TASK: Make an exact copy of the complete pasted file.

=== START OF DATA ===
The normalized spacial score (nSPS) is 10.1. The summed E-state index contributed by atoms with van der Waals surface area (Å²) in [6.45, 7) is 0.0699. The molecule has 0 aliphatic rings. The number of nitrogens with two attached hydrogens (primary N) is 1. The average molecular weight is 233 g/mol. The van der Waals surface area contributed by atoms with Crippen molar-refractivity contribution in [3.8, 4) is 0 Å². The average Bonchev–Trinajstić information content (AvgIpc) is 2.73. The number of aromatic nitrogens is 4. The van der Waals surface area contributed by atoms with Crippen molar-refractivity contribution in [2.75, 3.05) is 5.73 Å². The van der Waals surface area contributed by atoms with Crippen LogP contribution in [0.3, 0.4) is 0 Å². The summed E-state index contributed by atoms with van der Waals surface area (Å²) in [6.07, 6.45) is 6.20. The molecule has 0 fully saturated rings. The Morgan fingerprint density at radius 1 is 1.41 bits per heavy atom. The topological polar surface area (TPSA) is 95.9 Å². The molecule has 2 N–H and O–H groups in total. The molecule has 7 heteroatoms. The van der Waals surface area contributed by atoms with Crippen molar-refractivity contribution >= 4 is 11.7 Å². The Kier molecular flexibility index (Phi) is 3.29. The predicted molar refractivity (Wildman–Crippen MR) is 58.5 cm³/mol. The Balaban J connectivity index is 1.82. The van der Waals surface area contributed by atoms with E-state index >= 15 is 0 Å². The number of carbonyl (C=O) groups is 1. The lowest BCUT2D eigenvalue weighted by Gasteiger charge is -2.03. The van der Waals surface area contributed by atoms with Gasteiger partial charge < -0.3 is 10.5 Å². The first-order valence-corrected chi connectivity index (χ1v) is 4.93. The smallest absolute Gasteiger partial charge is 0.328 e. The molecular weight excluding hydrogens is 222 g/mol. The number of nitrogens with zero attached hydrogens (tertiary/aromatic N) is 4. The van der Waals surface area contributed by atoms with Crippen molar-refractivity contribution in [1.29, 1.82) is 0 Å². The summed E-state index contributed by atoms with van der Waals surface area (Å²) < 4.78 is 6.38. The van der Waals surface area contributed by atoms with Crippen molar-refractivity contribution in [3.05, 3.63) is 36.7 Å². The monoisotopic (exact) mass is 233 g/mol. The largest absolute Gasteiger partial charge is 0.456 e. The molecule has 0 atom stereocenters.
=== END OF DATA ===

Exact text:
The normalized spacial score (nSPS) is 10.1. The summed E-state index contributed by atoms with van der Waals surface area (Å²) in [6.45, 7) is 0.0699. The molecule has 0 aliphatic rings. The number of nitrogens with two attached hydrogens (primary N) is 1. The average molecular weight is 233 g/mol. The van der Waals surface area contributed by atoms with Crippen molar-refractivity contribution in [3.8, 4) is 0 Å². The average Bonchev–Trinajstić information content (AvgIpc) is 2.73. The number of aromatic nitrogens is 4. The van der Waals surface area contributed by atoms with Crippen molar-refractivity contribution in [2.75, 3.05) is 5.73 Å². The van der Waals surface area contributed by atoms with Crippen LogP contribution in [0.3, 0.4) is 0 Å². The summed E-state index contributed by atoms with van der Waals surface area (Å²) in [6.07, 6.45) is 6.20. The molecule has 0 fully saturated rings. The Morgan fingerprint density at radius 1 is 1.41 bits per heavy atom. The topological polar surface area (TPSA) is 95.9 Å². The molecule has 2 N–H and O–H groups in total. The molecule has 7 heteroatoms. The van der Waals surface area contributed by atoms with Crippen molar-refractivity contribution >= 4 is 11.7 Å². The Kier molecular flexibility index (Phi) is 3.29. The predicted molar refractivity (Wildman–Crippen MR) is 58.5 cm³/mol. The Balaban J connectivity index is 1.82. The van der Waals surface area contributed by atoms with E-state index >= 15 is 0 Å². The number of carbonyl (C=O) groups is 1. The lowest BCUT2D eigenvalue weighted by Gasteiger charge is -2.03. The van der Waals surface area contributed by atoms with Gasteiger partial charge < -0.3 is 10.5 Å². The first-order valence-corrected chi connectivity index (χ1v) is 4.93. The smallest absolute Gasteiger partial charge is 0.328 e. The molecular weight excluding hydrogens is 222 g/mol. The number of nitrogens with zero attached hydrogens (tertiary/aromatic N) is 4. The van der Waals surface area contributed by atoms with Crippen molar-refractivity contribution in [1.29, 1.82) is 0 Å². The summed E-state index contributed by atoms with van der Waals surface area (Å²) < 4.78 is 6.38. The van der Waals surface area contributed by atoms with Crippen molar-refractivity contribution in [3.05, 3.63) is 36.7 Å². The monoisotopic (exact) mass is 233 g/mol. The largest absolute Gasteiger partial charge is 0.456 e. The molecule has 0 atom stereocenters.